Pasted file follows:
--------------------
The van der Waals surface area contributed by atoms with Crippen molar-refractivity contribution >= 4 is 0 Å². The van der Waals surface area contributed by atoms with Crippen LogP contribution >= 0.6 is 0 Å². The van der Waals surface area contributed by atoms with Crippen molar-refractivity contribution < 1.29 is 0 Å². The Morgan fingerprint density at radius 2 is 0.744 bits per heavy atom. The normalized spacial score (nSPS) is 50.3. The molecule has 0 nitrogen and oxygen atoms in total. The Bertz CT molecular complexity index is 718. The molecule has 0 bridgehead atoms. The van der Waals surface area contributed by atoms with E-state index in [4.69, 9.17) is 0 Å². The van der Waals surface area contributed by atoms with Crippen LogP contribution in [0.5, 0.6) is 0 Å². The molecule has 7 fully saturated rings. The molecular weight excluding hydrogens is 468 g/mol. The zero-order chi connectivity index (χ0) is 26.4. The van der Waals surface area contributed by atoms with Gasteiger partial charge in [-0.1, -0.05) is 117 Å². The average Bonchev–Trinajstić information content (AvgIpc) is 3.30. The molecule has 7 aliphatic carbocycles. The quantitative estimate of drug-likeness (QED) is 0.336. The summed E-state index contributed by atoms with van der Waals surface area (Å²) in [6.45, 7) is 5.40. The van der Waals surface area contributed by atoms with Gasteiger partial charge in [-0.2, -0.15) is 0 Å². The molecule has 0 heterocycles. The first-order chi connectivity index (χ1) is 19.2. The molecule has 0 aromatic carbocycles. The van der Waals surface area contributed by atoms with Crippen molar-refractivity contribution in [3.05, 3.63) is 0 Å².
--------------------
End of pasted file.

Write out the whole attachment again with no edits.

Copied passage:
The van der Waals surface area contributed by atoms with Crippen molar-refractivity contribution >= 4 is 0 Å². The van der Waals surface area contributed by atoms with Crippen LogP contribution >= 0.6 is 0 Å². The van der Waals surface area contributed by atoms with Crippen molar-refractivity contribution < 1.29 is 0 Å². The Morgan fingerprint density at radius 2 is 0.744 bits per heavy atom. The normalized spacial score (nSPS) is 50.3. The molecule has 0 nitrogen and oxygen atoms in total. The Bertz CT molecular complexity index is 718. The molecule has 0 bridgehead atoms. The van der Waals surface area contributed by atoms with E-state index in [4.69, 9.17) is 0 Å². The van der Waals surface area contributed by atoms with Crippen LogP contribution in [0.5, 0.6) is 0 Å². The molecule has 7 fully saturated rings. The molecular weight excluding hydrogens is 468 g/mol. The zero-order chi connectivity index (χ0) is 26.4. The van der Waals surface area contributed by atoms with Gasteiger partial charge in [-0.1, -0.05) is 117 Å². The average Bonchev–Trinajstić information content (AvgIpc) is 3.30. The molecule has 7 aliphatic carbocycles. The quantitative estimate of drug-likeness (QED) is 0.336. The summed E-state index contributed by atoms with van der Waals surface area (Å²) in [6.45, 7) is 5.40. The van der Waals surface area contributed by atoms with Gasteiger partial charge in [-0.2, -0.15) is 0 Å². The molecule has 0 heterocycles. The first-order chi connectivity index (χ1) is 19.2. The molecule has 0 aromatic carbocycles. The van der Waals surface area contributed by atoms with Crippen molar-refractivity contribution in [3.05, 3.63) is 0 Å².